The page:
He was enrolled as a student at a socalled revolutionary university. “In six months I finished with bad grades. They did not like me. I asked too many questions. Western journalists described these classes organized by the Communists as brainwashing institutions. It was the initial stage of the reeducation of Chinese intellectuals.” After he got his “revolutionary degree,” Liu had to study Russian and became a translator for Soviet experts in the army. In 1954 he asked to be demobilized. He was stationed as an education official in a poor district near Peking. In the momentous year 1957, when the “hundred flowers” campaign began, he was transferred to Xinhua, the New China News Agency.
Criticisms and Consequences
Peter Liu did not fit in with those who wanted to control ideology and constantly he was criticized. His independent mind, his “American” history, AUTHOR’S NOTE:
Seeking Help in the Search for Peter Liu’s Articles
Peter Liu worked as a journalist for International News Service (INS), a forerunner of United Press International. One of the things he regrets most is that he handed over all the clippings of his articles to party officials. He could not make copies. It would be very nice to dig up articles with his byline from American archives. I would like to ask anybody who has an idea how to unearth Liu’s articles to contact Peter Liu at firstname.lastname@example.org or Yvonne van der Heijden at email@example.com his family background all worked against him. In the summer of 1957—like all intellectuals and government functionaries—Liu was encouraged to tell what he thought were shortfalls of the Communist Party. He complied, but a fortnight later the wind changed, and those who were outspoken about the Communist Party’s shortcomings were denounced and labeled “bourgeois rightists.”
“I did everything to try to prove that I did not want to harm the party. But I ended up as a rightist of the worst category, which meant expulsion from work unit and loss of all rights of a citizen.” For 16 years, Peter Liu had to do manual labor—farm work such as tilling the earth, planting rice and other crops, digging canals and lakes. “In the end I was a grape care expert.” In 1974, he became a teacher at a labor camp middle school for the children of camp officers, and his life improved.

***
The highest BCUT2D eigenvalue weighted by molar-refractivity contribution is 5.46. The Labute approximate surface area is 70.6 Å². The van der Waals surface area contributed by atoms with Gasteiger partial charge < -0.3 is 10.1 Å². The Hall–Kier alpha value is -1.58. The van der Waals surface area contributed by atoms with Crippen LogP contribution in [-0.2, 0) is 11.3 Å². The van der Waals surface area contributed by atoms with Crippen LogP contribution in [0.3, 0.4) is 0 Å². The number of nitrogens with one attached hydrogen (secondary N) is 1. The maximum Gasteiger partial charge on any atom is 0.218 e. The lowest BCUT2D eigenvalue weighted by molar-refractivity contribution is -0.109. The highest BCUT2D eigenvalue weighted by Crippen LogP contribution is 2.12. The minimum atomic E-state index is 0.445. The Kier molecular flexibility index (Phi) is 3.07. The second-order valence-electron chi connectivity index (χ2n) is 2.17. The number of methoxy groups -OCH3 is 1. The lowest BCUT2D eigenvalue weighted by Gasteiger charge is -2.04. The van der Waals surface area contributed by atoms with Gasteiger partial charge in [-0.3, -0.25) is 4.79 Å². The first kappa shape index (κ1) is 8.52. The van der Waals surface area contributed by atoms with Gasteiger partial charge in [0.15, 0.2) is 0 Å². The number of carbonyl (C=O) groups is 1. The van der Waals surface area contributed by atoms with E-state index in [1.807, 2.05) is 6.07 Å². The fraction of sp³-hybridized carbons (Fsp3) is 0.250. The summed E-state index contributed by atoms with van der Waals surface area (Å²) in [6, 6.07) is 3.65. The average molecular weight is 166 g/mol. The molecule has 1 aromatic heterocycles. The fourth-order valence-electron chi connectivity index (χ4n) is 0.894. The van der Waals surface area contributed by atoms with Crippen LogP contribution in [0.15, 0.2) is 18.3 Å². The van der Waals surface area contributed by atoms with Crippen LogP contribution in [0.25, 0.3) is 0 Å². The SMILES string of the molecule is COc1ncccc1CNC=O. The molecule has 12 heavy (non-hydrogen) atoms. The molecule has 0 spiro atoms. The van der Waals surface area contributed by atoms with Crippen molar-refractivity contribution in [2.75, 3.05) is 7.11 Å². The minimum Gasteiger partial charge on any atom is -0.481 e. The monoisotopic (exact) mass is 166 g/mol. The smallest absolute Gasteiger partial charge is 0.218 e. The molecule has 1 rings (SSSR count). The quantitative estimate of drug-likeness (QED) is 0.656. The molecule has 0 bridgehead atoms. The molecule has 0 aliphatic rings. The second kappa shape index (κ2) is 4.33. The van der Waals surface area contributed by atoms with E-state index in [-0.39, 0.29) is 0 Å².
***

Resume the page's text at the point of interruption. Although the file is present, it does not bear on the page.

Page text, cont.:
Liu recalls times of great despair. At some point he seriously considered taking his own life. In the end, he did not because he would die as a political prisoner and his relatives, his mother and his only daugther, Jane, would suffer the rest of their lives. He decided not to die as a coward and to bear the hardship. Now he is happy he lived on.
Peter Liu’s autobiography, with its very detailed account of harsh life in China under Mao’s rule, ends with his release in 1979. In the early 1980’s, his life took another dramatic turn, this time in a welcomed direction. He met his current wife, Yu Qin, a middleschool teacher of English who also suffered untold harassment at the hands of the Communist Party. They started a new life together. Listening to Peter Liu is not like listening to a bitter man. His humor and optimism were probably the keys to his survival. He credits Yu Qin for the renewed zest for life he has acquired. “Some of my friends tell me my turbulent life is unfortunate. I agree that my life has had its bitter days. And I suffered a lot. I did. But nothing can be done about it. And it is better to experience misfortune in the beginning of your life and fortune later, then the other way around.”
Yvonne van der Heijden, a 1986 Nieman Fellow, was a correspondent in Beijing with the Netherlands Press Association and the Financial Economic Times of Belgium from 1991-1999. Currently, she is working as a freelance journalist based in Loon op Zand, the Netherlands. Liu’s book, “Mirror: A Loss of Innocence in Mao’s China,” was published by Xlibris Corporation and can be ordered at www.Xlibris.com.